I was never one of the cool kids in high school. Popularity was certainly something completely beyond my reach. Which is probably why I couldn’t attain it - who really reaches for popularity anyway?
It seemed like all the “cool” kids had something awesome about them. They had that special something that just set them apart. Most of them were the beautiful ones. Sure the smart ones held some clout and were respected and revered. But the really cool ones, yes, they walked into the room and heads turned. Guys and girls alike. They never had to announce their presence or be obnoxiously funny because we were all completely aware that they were there. We had noticed.
There were some of them that didn’t even see their popularity. They couldn’t even tell that people were following their lead. They were blissfully oblivious to the way some of us underlings would throw ourselves headfirst into desperately trying to keep up with their trendy ways.
Ah the desperation. When they would say something to me I’d be all aflutter. I’d try to be funny. I’d try to be smart. I’d just try so hard to fit into some small corner of their world.
It looked nice - their world. Beautiful clothes. Perfect hair. Shiny cars. Friends everywhere. Dates to every event. Moderate (sometimes notable) intelligence. And from where I sat in my awkward mid-teenage existence, that was pretty appealing.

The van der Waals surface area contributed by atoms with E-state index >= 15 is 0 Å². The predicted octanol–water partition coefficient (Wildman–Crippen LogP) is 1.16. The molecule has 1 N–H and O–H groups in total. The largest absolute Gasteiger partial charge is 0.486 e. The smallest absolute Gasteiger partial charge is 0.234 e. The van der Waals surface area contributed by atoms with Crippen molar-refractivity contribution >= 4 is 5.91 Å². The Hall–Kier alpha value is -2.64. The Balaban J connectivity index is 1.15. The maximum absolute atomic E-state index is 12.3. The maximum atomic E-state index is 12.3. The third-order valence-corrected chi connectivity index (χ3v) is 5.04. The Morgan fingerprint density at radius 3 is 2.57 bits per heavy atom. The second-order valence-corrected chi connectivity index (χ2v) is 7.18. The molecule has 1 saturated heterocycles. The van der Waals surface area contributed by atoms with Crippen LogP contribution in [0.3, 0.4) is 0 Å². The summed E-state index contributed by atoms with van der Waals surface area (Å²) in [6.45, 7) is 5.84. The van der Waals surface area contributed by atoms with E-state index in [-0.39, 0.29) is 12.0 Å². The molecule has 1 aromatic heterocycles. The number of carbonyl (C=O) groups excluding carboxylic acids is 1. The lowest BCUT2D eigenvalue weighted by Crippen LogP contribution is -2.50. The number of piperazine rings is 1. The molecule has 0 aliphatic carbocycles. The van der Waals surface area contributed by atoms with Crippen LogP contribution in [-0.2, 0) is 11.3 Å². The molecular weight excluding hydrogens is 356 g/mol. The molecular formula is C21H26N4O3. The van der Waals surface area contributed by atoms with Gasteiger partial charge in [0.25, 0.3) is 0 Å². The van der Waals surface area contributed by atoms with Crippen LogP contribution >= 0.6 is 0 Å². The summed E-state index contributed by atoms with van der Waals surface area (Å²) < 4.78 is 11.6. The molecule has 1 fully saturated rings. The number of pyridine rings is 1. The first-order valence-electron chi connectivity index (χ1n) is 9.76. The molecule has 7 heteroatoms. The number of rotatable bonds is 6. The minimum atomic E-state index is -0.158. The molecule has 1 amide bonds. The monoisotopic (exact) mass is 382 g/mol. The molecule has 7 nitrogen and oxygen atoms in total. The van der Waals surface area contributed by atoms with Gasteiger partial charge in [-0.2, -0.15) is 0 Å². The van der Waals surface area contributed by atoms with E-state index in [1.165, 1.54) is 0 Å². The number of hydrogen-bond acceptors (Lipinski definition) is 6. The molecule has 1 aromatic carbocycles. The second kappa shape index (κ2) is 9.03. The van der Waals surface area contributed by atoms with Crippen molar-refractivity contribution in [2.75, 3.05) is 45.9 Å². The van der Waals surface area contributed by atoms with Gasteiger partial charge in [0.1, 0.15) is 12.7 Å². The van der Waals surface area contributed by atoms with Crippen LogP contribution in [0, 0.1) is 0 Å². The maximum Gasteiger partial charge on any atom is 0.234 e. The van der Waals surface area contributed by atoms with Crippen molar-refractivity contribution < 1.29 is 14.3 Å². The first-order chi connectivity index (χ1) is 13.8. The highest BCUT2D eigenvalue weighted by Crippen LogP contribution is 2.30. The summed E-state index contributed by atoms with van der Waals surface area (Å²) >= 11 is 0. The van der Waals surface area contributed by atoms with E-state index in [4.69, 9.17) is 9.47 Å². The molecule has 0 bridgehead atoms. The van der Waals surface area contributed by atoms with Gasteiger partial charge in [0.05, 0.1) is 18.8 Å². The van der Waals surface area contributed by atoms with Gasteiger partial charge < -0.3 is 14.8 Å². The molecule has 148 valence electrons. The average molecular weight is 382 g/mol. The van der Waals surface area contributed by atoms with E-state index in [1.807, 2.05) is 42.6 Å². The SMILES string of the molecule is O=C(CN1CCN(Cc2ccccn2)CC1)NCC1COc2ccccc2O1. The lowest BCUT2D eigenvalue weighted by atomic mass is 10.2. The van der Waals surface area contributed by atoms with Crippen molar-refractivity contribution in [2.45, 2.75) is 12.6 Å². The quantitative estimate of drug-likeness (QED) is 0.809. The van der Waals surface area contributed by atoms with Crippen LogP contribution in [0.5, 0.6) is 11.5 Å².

I’ll admit to you that I actually hated them from time to time. I hated that the cool girls got asked to prom right away (or at all), and I hated that the cool guys could ask anyone they wanted without the slightest fear of rejection. I hated that they always looked perfect. I hated that they were so seemingly unattainable to me. I hated trying to be their friend when in 10 years I was sure they wouldn’t remember who I was.
And still I wonder...
Was it really as blissful and worry-free as it appeared?
Who are they now?
Would they remember my face if someone said my name?
But honestly, I know I created this monster. They didn’t ask to be popular. They just were. It was me who viewed them as someone better. It was my illusion that they lived blissful existences while I struggled. It was my misunderstanding that I was somehow somebody less. I got so busy trying to be somebody more that I never realized I already was somebody.
Looking back, I would love to have a conversation with that confused 16 year old girl. I would love to sit her down and say all the things I know now, but wish I had known then. And truly, I would love to sit down with the cool kids, the popular ones, the chosen few. I want to ask them if they even knew; and if they did, really, what was it like.